Television Login Interface

by Jack Pritchard

Hey! Just so you know, this article is over 2 years old. Some of the information in it might be outdated, so take it with a grain of salt. I'm not saying it's not worth a read, but don't take everything in it as gospel. If you're curious about something, it never hurts to double-check with a more up-to-date source!



As part of my website design and development of my course, I developed a television login interface. The task was part of my 'Interactive Design' unit; a unit focused on graphic user interface (UI) guidelines and best practice for non-browser based interfaces such as mobile devices, interactive television, information and service terminals.

The Challenge


The challenge of the task centred on the idea of creating a login interface for a video service that catered to all users. The service would act similar to Netflix or Hulu.

The Solution


As part of the solution, I first had to think about the users of the system. Who were they? What were they trying to accomplish? What steps do they need to take and how can I minimise the number of actions required? I came to the conclusion that most of the users would be those wishing to seek entertainment after a work day or on weekends. The user personas would include adults and children, usually with more than one user logging into the service.

Multiple Users


To cater to several users, I took inspiration from the interface design that Netflix use. Before loading a user into the homepage of content available to them, it was important first to determine who was using the service. To do so the design makes the assumption that the last logged in user is returning to view content. With this assumption in mind, the last logged in user takes up 50% of the available screen space. Listed beside the user is some other users that may be using the entertainment service.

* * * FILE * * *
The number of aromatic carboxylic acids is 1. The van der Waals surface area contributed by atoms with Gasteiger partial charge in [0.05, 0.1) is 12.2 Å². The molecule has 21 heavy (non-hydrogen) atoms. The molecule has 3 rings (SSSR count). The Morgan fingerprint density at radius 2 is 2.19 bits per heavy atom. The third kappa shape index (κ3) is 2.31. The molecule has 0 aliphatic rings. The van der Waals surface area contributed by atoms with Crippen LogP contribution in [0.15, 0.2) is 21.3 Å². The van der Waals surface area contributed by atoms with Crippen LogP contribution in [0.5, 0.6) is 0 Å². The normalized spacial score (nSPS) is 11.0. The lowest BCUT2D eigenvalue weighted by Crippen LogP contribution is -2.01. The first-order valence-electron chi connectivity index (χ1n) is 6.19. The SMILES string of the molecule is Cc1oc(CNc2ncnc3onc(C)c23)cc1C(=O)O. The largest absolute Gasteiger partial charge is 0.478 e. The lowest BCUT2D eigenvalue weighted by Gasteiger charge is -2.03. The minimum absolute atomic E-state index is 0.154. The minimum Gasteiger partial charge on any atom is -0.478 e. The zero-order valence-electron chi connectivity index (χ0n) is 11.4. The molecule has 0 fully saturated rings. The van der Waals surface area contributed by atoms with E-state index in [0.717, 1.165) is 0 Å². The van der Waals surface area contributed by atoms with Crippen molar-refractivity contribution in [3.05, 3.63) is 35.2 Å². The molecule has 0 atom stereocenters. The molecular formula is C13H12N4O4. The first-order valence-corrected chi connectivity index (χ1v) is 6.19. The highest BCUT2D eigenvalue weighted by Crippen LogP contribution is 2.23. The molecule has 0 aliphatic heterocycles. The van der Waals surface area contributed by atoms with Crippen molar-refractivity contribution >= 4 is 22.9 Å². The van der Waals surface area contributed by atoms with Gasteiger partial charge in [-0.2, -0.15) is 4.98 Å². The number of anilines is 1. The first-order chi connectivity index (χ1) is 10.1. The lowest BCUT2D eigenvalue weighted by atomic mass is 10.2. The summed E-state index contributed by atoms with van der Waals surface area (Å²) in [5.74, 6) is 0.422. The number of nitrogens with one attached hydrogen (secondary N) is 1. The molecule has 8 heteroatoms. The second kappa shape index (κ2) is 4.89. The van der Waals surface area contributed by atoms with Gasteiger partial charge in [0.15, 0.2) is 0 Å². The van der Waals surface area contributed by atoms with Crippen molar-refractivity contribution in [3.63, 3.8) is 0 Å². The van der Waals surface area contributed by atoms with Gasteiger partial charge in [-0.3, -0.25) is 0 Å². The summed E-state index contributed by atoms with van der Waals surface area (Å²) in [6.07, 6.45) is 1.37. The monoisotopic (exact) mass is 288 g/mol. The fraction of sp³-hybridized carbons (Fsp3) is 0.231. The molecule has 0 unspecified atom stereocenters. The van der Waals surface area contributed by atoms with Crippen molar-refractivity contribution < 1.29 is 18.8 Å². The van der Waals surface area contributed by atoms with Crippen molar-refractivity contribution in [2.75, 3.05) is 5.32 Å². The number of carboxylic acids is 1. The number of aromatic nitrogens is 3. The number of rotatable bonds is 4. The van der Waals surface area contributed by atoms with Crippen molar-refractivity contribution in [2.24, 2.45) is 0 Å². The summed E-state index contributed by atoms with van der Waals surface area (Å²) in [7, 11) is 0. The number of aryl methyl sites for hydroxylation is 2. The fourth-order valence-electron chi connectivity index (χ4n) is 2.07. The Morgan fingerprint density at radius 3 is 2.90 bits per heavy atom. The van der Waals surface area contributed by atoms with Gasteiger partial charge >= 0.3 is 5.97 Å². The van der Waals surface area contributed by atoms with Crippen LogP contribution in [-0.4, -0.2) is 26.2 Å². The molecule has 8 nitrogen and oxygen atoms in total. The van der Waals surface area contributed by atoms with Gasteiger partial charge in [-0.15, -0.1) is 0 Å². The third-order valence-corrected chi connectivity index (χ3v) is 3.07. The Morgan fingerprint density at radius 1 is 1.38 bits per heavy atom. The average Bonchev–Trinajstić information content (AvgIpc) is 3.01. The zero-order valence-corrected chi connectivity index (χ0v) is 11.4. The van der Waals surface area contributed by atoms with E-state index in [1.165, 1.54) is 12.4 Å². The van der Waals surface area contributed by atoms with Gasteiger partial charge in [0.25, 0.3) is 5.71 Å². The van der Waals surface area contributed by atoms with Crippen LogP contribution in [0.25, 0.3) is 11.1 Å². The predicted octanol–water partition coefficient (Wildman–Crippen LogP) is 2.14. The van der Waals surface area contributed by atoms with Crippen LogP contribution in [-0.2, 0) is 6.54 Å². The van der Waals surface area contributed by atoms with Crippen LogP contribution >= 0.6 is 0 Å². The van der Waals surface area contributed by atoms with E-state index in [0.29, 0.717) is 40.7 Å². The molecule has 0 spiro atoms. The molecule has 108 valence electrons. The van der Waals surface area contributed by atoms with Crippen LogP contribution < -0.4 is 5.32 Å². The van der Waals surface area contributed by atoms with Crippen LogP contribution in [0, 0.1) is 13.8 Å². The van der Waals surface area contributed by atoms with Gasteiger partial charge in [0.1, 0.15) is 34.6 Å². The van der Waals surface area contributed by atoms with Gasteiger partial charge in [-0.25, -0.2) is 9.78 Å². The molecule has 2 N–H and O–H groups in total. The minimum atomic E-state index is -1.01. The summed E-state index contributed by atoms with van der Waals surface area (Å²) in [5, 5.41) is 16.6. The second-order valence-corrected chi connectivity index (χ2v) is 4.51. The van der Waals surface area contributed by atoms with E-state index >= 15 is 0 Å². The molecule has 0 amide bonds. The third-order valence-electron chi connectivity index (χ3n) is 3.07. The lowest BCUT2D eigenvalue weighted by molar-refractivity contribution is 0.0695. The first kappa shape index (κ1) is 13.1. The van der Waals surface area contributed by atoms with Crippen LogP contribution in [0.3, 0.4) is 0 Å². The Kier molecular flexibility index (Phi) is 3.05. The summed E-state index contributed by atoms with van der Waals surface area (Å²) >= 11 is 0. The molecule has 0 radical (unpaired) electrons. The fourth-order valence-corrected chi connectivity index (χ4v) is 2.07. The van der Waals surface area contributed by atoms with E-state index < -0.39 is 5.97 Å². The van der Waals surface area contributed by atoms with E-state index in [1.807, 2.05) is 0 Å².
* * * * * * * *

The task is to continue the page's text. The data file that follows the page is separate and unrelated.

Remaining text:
Another issue to consider would be the control the user has over the interface. Usually, a user can interact with mobile screens and desktop screens with a mouse, keyboard or screen interaction. When using Television services, a user is limited to only using their remote controls. Using a remote will usually mean limited interaction, moving their position up, down, left and right. It is also common for controllers to only use an ok and back button to transition between screens.



Within the user selection screen, the user can move their current position to any profile within two moves. The present state of the user is also feedback with the increase of brightness overlay.



In the future, it may be a better solution (more research required) to include the most logged in user as the primary focus when logging in to the service. The change in focus would be an improvement as those who use the service the most would have the quickest access, while those who may only log in several times would not require primary focus.



Television login interface animation with medium fidelity planning